Grandma and Grandpa cheered on their grandchildren at t-ball games, piano recitals, swim meets, gymnastic tournaments, soccer games and exhibited the most heighted form of love with their willingness to sit through my 2 minutes of stage time during 6 hour dance recitals.
My grandparents were part of a beautiful love story. In the morning, Grandma would sit at the kitchen table in her robe (braless), drinking a black cup of coffee, eating toast and laughing out loud while reading the comics. Even then, Grandpa would praise the woman he adored by describing her as “a vision.”
In 1944, Grandpa proposed to Grandma at the Copacabana while they were dancing to the song, String of Pearls. During her last days, we played this song over and over for her. Even without words, it was clear that she heard it as she held my Aunt Roberta’s hand, pulled it up to her cheek and peacefully smiled.
In her last week, we also read to Grandma the 50 years of profoundly tender, passionate and humorous love letters that Grandpa sent to her.
37 years ago, on Mother’s Day, he wrote the following:
On The Thirteenth of May in Seventy Three
The Kabats were gathered around the tree
No, that would be a Christmas song
And for this time of year, t'would be wrong
The family is gathered in celebration
For the greatest mom in all the nation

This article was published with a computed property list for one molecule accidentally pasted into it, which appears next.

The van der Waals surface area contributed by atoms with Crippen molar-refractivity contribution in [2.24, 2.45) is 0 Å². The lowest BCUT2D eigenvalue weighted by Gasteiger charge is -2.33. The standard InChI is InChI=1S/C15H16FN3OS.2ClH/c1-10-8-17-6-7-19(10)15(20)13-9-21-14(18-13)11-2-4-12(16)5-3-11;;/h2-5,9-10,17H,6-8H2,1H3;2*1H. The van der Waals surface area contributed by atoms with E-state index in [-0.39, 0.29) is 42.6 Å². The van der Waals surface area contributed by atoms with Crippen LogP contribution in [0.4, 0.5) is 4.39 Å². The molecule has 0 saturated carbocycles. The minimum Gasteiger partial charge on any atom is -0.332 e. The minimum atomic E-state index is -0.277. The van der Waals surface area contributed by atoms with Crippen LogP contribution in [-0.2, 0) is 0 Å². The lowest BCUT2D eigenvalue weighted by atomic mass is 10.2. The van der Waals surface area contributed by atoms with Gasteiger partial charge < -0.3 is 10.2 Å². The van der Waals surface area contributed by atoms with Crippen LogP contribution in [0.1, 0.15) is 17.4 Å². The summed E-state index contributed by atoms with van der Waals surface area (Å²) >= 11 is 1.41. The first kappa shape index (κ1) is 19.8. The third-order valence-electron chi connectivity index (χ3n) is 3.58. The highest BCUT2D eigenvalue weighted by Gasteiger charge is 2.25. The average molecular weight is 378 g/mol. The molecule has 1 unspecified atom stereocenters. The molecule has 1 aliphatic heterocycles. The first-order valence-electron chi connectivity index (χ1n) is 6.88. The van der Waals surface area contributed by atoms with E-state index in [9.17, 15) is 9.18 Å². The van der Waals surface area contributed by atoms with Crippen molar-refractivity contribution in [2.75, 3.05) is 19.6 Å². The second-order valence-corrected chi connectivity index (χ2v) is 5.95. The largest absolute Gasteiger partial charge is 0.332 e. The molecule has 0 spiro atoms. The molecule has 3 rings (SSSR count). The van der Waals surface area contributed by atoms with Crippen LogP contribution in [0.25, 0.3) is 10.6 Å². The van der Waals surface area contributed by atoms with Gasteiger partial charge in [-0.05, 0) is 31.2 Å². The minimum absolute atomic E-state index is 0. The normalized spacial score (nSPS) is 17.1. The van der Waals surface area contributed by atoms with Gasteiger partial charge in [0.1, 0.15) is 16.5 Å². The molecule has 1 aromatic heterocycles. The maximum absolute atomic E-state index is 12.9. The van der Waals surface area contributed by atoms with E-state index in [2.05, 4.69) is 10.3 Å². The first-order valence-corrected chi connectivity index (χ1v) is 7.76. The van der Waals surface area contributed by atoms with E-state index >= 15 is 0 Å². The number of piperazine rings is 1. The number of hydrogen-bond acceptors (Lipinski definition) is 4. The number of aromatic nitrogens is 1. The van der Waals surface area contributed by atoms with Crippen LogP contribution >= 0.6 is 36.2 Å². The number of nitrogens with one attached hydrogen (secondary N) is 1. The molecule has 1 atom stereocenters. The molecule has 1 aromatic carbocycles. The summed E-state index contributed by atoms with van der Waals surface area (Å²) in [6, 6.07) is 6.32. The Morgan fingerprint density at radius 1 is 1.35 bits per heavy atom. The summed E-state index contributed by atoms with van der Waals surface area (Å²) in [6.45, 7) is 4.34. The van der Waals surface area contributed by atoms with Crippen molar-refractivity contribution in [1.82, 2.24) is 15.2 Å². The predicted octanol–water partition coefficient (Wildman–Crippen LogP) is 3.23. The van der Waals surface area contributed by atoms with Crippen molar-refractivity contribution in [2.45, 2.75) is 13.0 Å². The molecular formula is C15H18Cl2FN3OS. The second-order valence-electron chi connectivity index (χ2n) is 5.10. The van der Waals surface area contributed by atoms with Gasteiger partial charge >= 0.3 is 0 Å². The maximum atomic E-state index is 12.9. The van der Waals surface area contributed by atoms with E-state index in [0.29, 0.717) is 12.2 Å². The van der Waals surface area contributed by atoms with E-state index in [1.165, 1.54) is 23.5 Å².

She may have grown gray from all her trials
But she's OK for a lot more miles
A set of girls and a set of boys
Has given her boundless and endless joys
In the race of "moms", she's an easy winner
So tonight we'll take her out to dinner
And to show our love, by golly, by heck
We'll tell the waiter to give her the check.
This past March, 35 relatives gathered in Charlotte, North Carolina for Grandma’s 90th birthday celebration. For three days, four generations of Kabats just “hung out” eating the 60 Omaha steaks Grandma bought, drinking from Elaine and Brad’s “rockin’” bar in their basement, taking family portraits and watching little girls dance in princess dresses. As Grandma sat in her thrown like chair, people kept circulating to visit. She looked so happy and said, “Grandpa is looking down and watching every move.”
At this birthday celebration, I sat with Elaine’s two angelic children (Lila is 5 and Joanna is 8) and asked them a few questions about their Bubby.
Jax - What do you want to tell Bubby?
Joanna – I’ve lost seven teeth now
Lila - I love her
Jax - Do you like cuddling with Bubby in her bed?
Lila & Joanna - Yes. Because she’s cuddly.
Jax – What’s your favorite gift from Bubby?
Joanna – The money. For my first tooth
Lila –A baby the doll
Jax - What’s the doll’s name?
Lila - Baby Harriet
Jax – What do you like best about Bubby?
Lila – She is funny